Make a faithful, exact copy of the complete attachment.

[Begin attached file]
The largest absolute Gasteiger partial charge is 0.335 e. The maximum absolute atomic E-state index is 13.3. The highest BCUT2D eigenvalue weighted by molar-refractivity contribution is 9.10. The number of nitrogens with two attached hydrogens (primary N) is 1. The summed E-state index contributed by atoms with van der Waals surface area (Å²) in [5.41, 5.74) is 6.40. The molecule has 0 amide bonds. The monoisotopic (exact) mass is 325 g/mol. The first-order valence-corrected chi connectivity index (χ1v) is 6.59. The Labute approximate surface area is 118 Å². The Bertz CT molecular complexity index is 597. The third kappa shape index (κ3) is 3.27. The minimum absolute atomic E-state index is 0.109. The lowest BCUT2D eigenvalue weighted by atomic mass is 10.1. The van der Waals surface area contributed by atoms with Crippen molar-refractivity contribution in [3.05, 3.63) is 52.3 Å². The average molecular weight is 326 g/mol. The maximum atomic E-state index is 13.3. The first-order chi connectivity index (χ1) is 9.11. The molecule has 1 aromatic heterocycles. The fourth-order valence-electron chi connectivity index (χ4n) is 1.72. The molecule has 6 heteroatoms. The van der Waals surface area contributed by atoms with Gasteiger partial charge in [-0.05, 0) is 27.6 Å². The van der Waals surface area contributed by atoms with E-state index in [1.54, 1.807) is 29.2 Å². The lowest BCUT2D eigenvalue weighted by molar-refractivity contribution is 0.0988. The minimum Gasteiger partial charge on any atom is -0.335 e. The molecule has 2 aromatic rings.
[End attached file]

The largest absolute Gasteiger partial charge is 0.335 e. The maximum absolute atomic E-state index is 13.3. The highest BCUT2D eigenvalue weighted by molar-refractivity contribution is 9.10. The number of nitrogens with two attached hydrogens (primary N) is 1. The summed E-state index contributed by atoms with van der Waals surface area (Å²) in [5.41, 5.74) is 6.40. The molecule has 0 amide bonds. The monoisotopic (exact) mass is 325 g/mol. The first-order valence-corrected chi connectivity index (χ1v) is 6.59. The Labute approximate surface area is 118 Å². The Bertz CT molecular complexity index is 597. The third kappa shape index (κ3) is 3.27. The minimum absolute atomic E-state index is 0.109. The lowest BCUT2D eigenvalue weighted by atomic mass is 10.1. The van der Waals surface area contributed by atoms with Crippen molar-refractivity contribution in [3.05, 3.63) is 52.3 Å². The average molecular weight is 326 g/mol. The maximum atomic E-state index is 13.3. The first-order chi connectivity index (χ1) is 9.11. The molecule has 1 aromatic heterocycles. The fourth-order valence-electron chi connectivity index (χ4n) is 1.72. The molecule has 6 heteroatoms. The van der Waals surface area contributed by atoms with Gasteiger partial charge in [-0.05, 0) is 27.6 Å². The van der Waals surface area contributed by atoms with E-state index in [1.54, 1.807) is 29.2 Å². The lowest BCUT2D eigenvalue weighted by molar-refractivity contribution is 0.0988. The minimum Gasteiger partial charge on any atom is -0.335 e. The molecule has 2 aromatic rings.